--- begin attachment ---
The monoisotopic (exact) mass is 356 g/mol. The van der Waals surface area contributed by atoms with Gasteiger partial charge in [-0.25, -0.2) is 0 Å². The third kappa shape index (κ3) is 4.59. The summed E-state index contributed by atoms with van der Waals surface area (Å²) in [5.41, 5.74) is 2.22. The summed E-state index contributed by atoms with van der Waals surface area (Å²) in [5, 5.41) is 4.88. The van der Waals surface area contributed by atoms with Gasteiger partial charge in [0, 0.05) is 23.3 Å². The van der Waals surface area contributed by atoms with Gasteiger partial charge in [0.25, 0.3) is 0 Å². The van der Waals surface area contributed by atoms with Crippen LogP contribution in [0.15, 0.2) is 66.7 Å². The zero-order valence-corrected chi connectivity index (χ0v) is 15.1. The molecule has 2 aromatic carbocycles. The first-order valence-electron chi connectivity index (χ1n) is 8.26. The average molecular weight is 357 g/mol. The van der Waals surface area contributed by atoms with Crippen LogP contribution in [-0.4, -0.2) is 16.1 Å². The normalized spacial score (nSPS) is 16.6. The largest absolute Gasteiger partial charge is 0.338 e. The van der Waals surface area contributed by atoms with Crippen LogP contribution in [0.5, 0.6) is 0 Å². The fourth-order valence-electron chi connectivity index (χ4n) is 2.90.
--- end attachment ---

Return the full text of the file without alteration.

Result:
The monoisotopic (exact) mass is 356 g/mol. The van der Waals surface area contributed by atoms with Gasteiger partial charge in [-0.25, -0.2) is 0 Å². The third kappa shape index (κ3) is 4.59. The summed E-state index contributed by atoms with van der Waals surface area (Å²) in [5.41, 5.74) is 2.22. The summed E-state index contributed by atoms with van der Waals surface area (Å²) in [5, 5.41) is 4.88. The van der Waals surface area contributed by atoms with Gasteiger partial charge in [0, 0.05) is 23.3 Å². The van der Waals surface area contributed by atoms with Gasteiger partial charge in [0.25, 0.3) is 0 Å². The van der Waals surface area contributed by atoms with Crippen LogP contribution in [0.15, 0.2) is 66.7 Å². The zero-order valence-corrected chi connectivity index (χ0v) is 15.1. The molecule has 2 aromatic carbocycles. The first-order valence-electron chi connectivity index (χ1n) is 8.26. The average molecular weight is 357 g/mol. The van der Waals surface area contributed by atoms with Crippen LogP contribution in [-0.4, -0.2) is 16.1 Å². The normalized spacial score (nSPS) is 16.6. The largest absolute Gasteiger partial charge is 0.338 e. The van der Waals surface area contributed by atoms with Crippen LogP contribution in [0.5, 0.6) is 0 Å². The fourth-order valence-electron chi connectivity index (χ4n) is 2.90.